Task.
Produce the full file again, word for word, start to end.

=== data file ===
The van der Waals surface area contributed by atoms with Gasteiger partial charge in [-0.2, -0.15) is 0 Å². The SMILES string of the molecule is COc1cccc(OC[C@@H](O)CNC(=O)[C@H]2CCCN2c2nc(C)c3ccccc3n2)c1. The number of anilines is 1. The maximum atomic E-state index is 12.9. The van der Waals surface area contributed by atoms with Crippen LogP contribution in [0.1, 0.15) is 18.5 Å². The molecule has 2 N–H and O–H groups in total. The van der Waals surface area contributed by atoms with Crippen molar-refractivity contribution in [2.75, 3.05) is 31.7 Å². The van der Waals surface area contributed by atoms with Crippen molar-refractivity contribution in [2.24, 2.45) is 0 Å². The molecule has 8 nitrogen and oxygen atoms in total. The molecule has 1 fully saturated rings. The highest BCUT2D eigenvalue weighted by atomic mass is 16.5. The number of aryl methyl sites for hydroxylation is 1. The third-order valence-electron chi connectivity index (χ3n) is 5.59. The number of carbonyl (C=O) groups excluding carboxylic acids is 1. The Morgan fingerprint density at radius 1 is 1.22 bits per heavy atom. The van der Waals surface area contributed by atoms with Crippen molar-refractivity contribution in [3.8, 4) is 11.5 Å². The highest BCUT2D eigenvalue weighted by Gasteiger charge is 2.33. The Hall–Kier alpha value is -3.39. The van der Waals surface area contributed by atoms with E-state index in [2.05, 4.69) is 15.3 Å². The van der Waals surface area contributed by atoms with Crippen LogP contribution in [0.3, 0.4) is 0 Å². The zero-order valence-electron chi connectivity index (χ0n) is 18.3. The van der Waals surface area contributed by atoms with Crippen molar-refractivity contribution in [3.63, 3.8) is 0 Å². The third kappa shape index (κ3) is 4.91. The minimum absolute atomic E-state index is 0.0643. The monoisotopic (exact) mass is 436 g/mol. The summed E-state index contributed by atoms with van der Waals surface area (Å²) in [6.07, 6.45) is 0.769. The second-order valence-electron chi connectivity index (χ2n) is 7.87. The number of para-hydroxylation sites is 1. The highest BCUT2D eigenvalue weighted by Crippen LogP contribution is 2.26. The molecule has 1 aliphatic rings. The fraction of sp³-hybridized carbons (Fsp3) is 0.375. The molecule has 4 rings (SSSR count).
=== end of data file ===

The van der Waals surface area contributed by atoms with Gasteiger partial charge in [-0.2, -0.15) is 0 Å². The SMILES string of the molecule is COc1cccc(OC[C@@H](O)CNC(=O)[C@H]2CCCN2c2nc(C)c3ccccc3n2)c1. The number of anilines is 1. The maximum atomic E-state index is 12.9. The van der Waals surface area contributed by atoms with Crippen LogP contribution in [0.1, 0.15) is 18.5 Å². The molecule has 2 N–H and O–H groups in total. The van der Waals surface area contributed by atoms with Crippen molar-refractivity contribution in [2.75, 3.05) is 31.7 Å². The van der Waals surface area contributed by atoms with Crippen molar-refractivity contribution in [2.24, 2.45) is 0 Å². The molecule has 8 nitrogen and oxygen atoms in total. The molecule has 1 fully saturated rings. The highest BCUT2D eigenvalue weighted by atomic mass is 16.5. The number of aryl methyl sites for hydroxylation is 1. The third-order valence-electron chi connectivity index (χ3n) is 5.59. The number of carbonyl (C=O) groups excluding carboxylic acids is 1. The Morgan fingerprint density at radius 1 is 1.22 bits per heavy atom. The van der Waals surface area contributed by atoms with Crippen molar-refractivity contribution in [3.8, 4) is 11.5 Å². The highest BCUT2D eigenvalue weighted by Gasteiger charge is 2.33. The Hall–Kier alpha value is -3.39. The van der Waals surface area contributed by atoms with E-state index in [2.05, 4.69) is 15.3 Å². The van der Waals surface area contributed by atoms with Crippen LogP contribution in [0.3, 0.4) is 0 Å². The zero-order valence-electron chi connectivity index (χ0n) is 18.3. The van der Waals surface area contributed by atoms with Crippen molar-refractivity contribution in [3.63, 3.8) is 0 Å². The third kappa shape index (κ3) is 4.91. The minimum absolute atomic E-state index is 0.0643. The monoisotopic (exact) mass is 436 g/mol. The summed E-state index contributed by atoms with van der Waals surface area (Å²) in [6.07, 6.45) is 0.769. The second-order valence-electron chi connectivity index (χ2n) is 7.87. The number of para-hydroxylation sites is 1. The highest BCUT2D eigenvalue weighted by Crippen LogP contribution is 2.26. The molecule has 1 aliphatic rings. The fraction of sp³-hybridized carbons (Fsp3) is 0.375. The molecule has 4 rings (SSSR count).